Each participant steps to the lectern to deliver an 8- to 10-minute speech on their chosen topic relating to peace, in a universal or specific context, including war and violence, political policies, agencies of justice and peace, peacemaking strategies or current events. The addresses are judged on originality, the integration of topic and a peace position and general standards of delivery.
Participants compete for cash prizes and the top winner may enter the U.S./Canada Mennonite Central Committee-sponsored C. Henry Smith Peace Oratorical Contest. The trust of C. Henry Smith, a Mennonite historian and professor at Goshen and Bluffton (Ohio) colleges, funds the contest, which gives students an opportunity to become involved with the peace cause while cultivating rhetorical skills. Speech contests have been part of Goshen College’s history since the early 1900s; the C. Henry Smith contest allows the campus community to hear more about relevant, contemporary issues.
The 2016-17 C. Henry Smith Peace Oratorical Contest will take place Tuesday, Feb. 21 at 7 p.m. in the Goshen College Umble Center.
With her speech titled “Privatizing Agony, Protecting Sacred Waters,” junior Noemi “Mimi” Salvador spoke passionately about the privatization of water resources and its effect on indigenous communities. Salvador, who is a peace, justice and conflict studies major from Kitu Cara, Ecuador, won the top prize of $500, which also qualifies her for entry into the bi-national intercollegiate oratorical contest.
Christina Hofer, a senior theater major from Dolton, South Dakota, earned second place for her speech called “Discrediting the Single Story of Islam.” Informed by her experience with a Muslim host family while on SST in Senegal, Hofer encouraged the audience to look beyond stereotypes to see a diverse community of Muslims that includes a commitment to peace, faith and hospitality.
With the topic of “Through the Eyes of the People,” sophomore Dona Park spoke about the reality regarding what is currently happening in North and South Korea. Park, who is majoring in both art and interdisciplinary studies won the top prize of $500 and landed a chance to enter the bi-national intercollegiate oratorical contest.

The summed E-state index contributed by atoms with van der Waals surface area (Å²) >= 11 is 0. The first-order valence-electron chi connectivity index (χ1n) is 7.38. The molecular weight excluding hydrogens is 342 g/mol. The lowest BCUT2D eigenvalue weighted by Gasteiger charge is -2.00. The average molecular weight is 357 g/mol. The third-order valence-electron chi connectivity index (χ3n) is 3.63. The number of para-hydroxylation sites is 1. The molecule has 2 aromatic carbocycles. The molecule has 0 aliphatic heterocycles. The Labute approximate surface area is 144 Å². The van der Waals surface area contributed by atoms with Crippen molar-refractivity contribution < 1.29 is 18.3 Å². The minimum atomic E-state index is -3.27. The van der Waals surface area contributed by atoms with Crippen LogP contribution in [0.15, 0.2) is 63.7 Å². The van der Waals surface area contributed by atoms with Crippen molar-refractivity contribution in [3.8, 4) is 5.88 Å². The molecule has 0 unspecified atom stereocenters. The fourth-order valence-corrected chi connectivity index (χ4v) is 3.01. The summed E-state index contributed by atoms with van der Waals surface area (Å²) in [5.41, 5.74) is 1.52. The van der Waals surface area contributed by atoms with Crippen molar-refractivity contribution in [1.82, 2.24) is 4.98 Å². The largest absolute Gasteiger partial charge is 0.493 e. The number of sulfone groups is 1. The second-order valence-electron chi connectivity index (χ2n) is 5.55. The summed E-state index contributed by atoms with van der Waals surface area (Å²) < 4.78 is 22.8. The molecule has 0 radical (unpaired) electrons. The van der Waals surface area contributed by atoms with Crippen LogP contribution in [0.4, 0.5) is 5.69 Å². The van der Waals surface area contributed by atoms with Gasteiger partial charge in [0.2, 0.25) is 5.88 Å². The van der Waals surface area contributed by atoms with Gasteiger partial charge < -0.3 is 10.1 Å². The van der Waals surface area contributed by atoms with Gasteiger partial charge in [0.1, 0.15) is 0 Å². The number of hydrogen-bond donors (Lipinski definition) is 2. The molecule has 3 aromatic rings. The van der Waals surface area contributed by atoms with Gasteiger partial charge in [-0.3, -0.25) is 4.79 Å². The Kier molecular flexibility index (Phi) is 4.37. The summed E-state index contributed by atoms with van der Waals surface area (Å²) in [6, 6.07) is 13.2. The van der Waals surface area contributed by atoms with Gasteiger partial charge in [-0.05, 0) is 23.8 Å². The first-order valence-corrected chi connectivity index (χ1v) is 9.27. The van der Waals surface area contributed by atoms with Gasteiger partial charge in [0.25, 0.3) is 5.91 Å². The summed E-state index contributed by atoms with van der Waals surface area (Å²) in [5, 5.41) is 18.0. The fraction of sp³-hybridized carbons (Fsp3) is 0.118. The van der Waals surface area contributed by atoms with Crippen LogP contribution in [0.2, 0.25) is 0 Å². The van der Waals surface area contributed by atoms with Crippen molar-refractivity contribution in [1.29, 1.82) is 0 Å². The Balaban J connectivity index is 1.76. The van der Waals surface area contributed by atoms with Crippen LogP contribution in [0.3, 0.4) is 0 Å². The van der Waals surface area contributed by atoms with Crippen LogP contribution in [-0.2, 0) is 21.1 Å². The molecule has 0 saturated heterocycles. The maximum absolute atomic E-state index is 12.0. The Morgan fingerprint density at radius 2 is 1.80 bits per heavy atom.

Morgan Yordy, a first-year history and peace, justice and conflict studies major, received second place and spoke on “Saving the Future: One Girl at a Time.” Yordy addressed the importance of equal opportunity for and recognition of girls’ education.
Speaking on “The welcome table: Discussing Goshen College’s hiring policy,” Abby Deaton won the top prize of $500 and a chance to enter her speech in the bi-national intercollegiate oratorical contest.
Martin Hofkamp was runner-up, speaking on “Juveniles in Adult Prisons.” Drawing on his own experiences working with incarcerated youth in Elkhart County, Hofkamp informed the audience of young people who are being tried as adults and their struggles to reach their full potential.
Speaking on “Laos’ history of war: The need for UXO removal,” Goshen College sophomore Jacob Putnam, from Chicago, Ill., placed first in Goshen College’s 2013 C. Henry Smith Peace Oratorical Contest on Feb. 19, 2013.
Runner-up Abby Deaton, a sophomore communication and psychology major from Indianapolis, spoke on “Making peace with warriors.” Deaton informed the audience of the rising need for healthcare for returning soldiers and veterans.
Lauren Treiber, a sophomore, peace, justice and conflict studies major (Grand Rapids, Mich.) won first place with her speech titled “The Real Occupy Movement: Understanding Capitalism in a Christian Context.”
Alison Reist, junior sociology major (North Liberty, Ind.) won second place with her speech titled “Peace through Sport: The Olympic Vision.”
Jair Hernandez, sophomore public relations major from Goshen won first place with his speech titled “Migrant Farm Workers.” In his speech, Hernandez called for awareness and action for migrant farm worker justice.
Sae Jin Lee, a fifth-year senior Bible and religion and art double major from Elkhart, Ind. won second place. Her speech was titled “Rethinking SST: Beyond a Three-Months Long Requirement to a Life-Long Commitment to Intercultural Intentionality.”
Sophomore David Zwier, a business major from Santo Domingo, Dominican Republic, won first place with his speech titled “Facing Food Waste: The Truth About What We Don’t Eat.”
Sophomore Kayla Hooley, undecided major from Peoria, Arizona, won second place for her speech titled “Media Influence on Body Image: How the Media Shapes Our Minds and Divides our Society.”
Senior elementary education major Analisa Gerig-Sickles (West Branch, Iowa) won first place with her speech “No Mas Redadas.” In her speech, Gerig-Sickles addressed the impact of work raids on undocumented immigrants.
Isaac Yoder-Schrock, a first-year physics major (Moundridge, Kan.) won second place for his speech, “National Healthcare, Caring for Others.”
Senior art major Nicole Boyd (Goshen, Ind.) won first place for her speech, “The loss of a childhood: A call to action on pursuing the end of child labor.”
Jacob Kraybill, (Lancaster, Pa.) a first-year communication major, won second place for his speech, “Unpacking the issues: Gay marriage in America.”